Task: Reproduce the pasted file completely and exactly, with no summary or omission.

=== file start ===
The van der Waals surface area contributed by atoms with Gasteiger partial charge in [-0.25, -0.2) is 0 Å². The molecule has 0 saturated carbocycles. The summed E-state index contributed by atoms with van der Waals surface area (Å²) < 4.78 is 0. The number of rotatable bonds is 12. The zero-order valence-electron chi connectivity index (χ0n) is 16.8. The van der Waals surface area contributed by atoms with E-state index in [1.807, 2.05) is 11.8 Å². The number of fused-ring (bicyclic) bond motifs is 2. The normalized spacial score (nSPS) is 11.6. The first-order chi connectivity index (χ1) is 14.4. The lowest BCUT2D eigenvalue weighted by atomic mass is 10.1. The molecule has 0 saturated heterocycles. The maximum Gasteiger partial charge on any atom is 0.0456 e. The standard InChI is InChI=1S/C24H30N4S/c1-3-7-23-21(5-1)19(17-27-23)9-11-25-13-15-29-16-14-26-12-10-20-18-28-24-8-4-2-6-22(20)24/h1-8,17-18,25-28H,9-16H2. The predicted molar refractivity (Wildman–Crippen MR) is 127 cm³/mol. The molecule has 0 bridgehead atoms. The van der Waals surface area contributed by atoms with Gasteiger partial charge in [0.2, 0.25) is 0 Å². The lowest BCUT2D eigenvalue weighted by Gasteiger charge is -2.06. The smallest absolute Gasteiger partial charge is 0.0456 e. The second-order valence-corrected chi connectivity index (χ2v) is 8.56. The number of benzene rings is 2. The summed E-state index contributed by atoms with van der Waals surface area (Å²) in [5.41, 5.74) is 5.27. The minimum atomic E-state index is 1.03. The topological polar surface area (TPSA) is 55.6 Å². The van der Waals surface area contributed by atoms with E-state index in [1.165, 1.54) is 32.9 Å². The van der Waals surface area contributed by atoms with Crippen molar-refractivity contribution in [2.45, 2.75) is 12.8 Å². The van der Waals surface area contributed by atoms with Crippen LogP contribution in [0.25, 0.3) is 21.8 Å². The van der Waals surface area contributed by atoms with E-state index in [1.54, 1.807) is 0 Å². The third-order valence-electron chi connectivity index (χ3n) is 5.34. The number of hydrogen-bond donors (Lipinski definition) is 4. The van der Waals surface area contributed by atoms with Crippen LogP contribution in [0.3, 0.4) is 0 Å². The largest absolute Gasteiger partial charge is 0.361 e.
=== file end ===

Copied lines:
The van der Waals surface area contributed by atoms with Gasteiger partial charge in [-0.25, -0.2) is 0 Å². The molecule has 0 saturated carbocycles. The summed E-state index contributed by atoms with van der Waals surface area (Å²) < 4.78 is 0. The number of rotatable bonds is 12. The zero-order valence-electron chi connectivity index (χ0n) is 16.8. The van der Waals surface area contributed by atoms with E-state index in [1.807, 2.05) is 11.8 Å². The number of fused-ring (bicyclic) bond motifs is 2. The normalized spacial score (nSPS) is 11.6. The first-order chi connectivity index (χ1) is 14.4. The lowest BCUT2D eigenvalue weighted by atomic mass is 10.1. The molecule has 0 saturated heterocycles. The maximum Gasteiger partial charge on any atom is 0.0456 e. The standard InChI is InChI=1S/C24H30N4S/c1-3-7-23-21(5-1)19(17-27-23)9-11-25-13-15-29-16-14-26-12-10-20-18-28-24-8-4-2-6-22(20)24/h1-8,17-18,25-28H,9-16H2. The predicted molar refractivity (Wildman–Crippen MR) is 127 cm³/mol. The molecule has 0 bridgehead atoms. The van der Waals surface area contributed by atoms with Gasteiger partial charge in [0.2, 0.25) is 0 Å². The lowest BCUT2D eigenvalue weighted by Gasteiger charge is -2.06. The smallest absolute Gasteiger partial charge is 0.0456 e. The second-order valence-corrected chi connectivity index (χ2v) is 8.56. The number of benzene rings is 2. The summed E-state index contributed by atoms with van der Waals surface area (Å²) in [5.41, 5.74) is 5.27. The minimum atomic E-state index is 1.03. The topological polar surface area (TPSA) is 55.6 Å². The van der Waals surface area contributed by atoms with E-state index in [1.165, 1.54) is 32.9 Å². The van der Waals surface area contributed by atoms with Crippen molar-refractivity contribution in [2.45, 2.75) is 12.8 Å². The van der Waals surface area contributed by atoms with Crippen LogP contribution in [0.25, 0.3) is 21.8 Å². The van der Waals surface area contributed by atoms with E-state index in [1.54, 1.807) is 0 Å². The third-order valence-electron chi connectivity index (χ3n) is 5.34. The number of hydrogen-bond donors (Lipinski definition) is 4. The van der Waals surface area contributed by atoms with Crippen LogP contribution in [0.3, 0.4) is 0 Å². The largest absolute Gasteiger partial charge is 0.361 e.